“Even if you’re not going to go into audio, it’s all interchangeable,” Lessenberry said. “Once you spend time with people who know what they’re doing, you’ll be better off for it, no matter what the discipline is.”

McPhail echoed this sentiment, adding that the hands-on aspect of the program was one of the most rewarding parts.

“I’m a music education major, and working with children is a different world entirely,” McPhail said. “It was just good to get hands-on experience with something that I wasn’t really familiar with.”

Although those most heavily involved with reviving Indy Blue will be graduating this year, they hope to keep the project going in the future via the mentoring of younger students. This semester, the group is bringing back those who helped during the recording sessions last semester and starting a sort of training program so that they’re able to take over next year. 

Students like Lessenberry and McPhail are excited by this idea of keeping the label alive, even after their graduation. They appreciate the unique potential for continuous learning and innovation brought about by working closely with other dedicated students.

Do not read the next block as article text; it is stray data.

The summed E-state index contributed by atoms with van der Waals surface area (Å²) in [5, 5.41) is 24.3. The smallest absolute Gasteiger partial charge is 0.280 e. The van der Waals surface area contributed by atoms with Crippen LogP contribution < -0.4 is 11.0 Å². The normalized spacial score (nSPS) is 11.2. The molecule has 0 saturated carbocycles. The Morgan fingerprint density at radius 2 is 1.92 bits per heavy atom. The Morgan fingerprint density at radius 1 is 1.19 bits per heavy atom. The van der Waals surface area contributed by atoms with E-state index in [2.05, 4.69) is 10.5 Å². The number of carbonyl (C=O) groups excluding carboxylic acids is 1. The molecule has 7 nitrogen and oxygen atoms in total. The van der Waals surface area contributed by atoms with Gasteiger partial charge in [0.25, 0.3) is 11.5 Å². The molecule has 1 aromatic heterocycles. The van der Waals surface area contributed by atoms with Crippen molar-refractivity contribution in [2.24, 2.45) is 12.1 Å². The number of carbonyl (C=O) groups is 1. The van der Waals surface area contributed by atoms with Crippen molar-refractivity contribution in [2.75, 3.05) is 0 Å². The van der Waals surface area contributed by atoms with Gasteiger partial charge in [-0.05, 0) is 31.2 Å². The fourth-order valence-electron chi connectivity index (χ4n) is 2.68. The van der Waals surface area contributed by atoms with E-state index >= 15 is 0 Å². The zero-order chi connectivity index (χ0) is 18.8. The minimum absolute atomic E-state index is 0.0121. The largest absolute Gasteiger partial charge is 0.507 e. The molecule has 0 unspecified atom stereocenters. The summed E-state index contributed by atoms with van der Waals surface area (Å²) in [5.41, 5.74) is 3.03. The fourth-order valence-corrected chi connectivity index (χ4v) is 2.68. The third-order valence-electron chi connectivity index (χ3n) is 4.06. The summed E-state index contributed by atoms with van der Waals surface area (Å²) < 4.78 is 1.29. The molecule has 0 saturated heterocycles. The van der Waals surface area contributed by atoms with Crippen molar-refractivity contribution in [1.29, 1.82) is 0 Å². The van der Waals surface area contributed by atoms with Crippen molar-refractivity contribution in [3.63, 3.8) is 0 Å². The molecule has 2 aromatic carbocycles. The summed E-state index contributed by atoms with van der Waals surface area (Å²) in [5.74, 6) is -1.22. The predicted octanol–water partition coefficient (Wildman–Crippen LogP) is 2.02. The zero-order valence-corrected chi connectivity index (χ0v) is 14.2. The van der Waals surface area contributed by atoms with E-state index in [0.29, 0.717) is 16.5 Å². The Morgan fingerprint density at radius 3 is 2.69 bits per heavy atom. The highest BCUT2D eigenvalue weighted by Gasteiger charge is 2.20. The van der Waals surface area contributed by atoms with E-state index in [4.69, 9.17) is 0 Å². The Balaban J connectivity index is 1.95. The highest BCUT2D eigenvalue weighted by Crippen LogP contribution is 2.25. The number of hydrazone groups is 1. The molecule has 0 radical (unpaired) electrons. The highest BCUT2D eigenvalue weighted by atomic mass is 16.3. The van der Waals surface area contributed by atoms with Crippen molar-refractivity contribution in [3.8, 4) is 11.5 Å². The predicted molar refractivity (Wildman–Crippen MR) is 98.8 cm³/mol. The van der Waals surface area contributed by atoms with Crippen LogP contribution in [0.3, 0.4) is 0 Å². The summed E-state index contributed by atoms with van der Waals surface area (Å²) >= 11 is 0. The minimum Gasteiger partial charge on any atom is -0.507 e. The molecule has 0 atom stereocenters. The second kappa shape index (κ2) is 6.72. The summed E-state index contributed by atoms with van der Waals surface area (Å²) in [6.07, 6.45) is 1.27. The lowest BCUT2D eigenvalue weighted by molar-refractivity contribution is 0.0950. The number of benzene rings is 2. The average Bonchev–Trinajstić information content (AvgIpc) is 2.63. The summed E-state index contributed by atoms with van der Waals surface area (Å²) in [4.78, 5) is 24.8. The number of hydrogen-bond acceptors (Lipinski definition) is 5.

Armstrong would also love to see the release of new music under the Indy Blue label become a campus tradition that benefits the whole Butler community.

“I see lots of traditions at Butler that have been going on for 80 or 100 years,” Armstrong said. “It’d be great to see enough passion in students so that they continue this, and there becomes an expectation and excitement, like ‘Oh, there’s going to be some new stuff that we get to listen to.’ That’d be great.”

You can follow Indy Blue Entertainment on Instagram @indyblue.ent, and keep an ear open for the release of the label’s four-track sampler coming soon.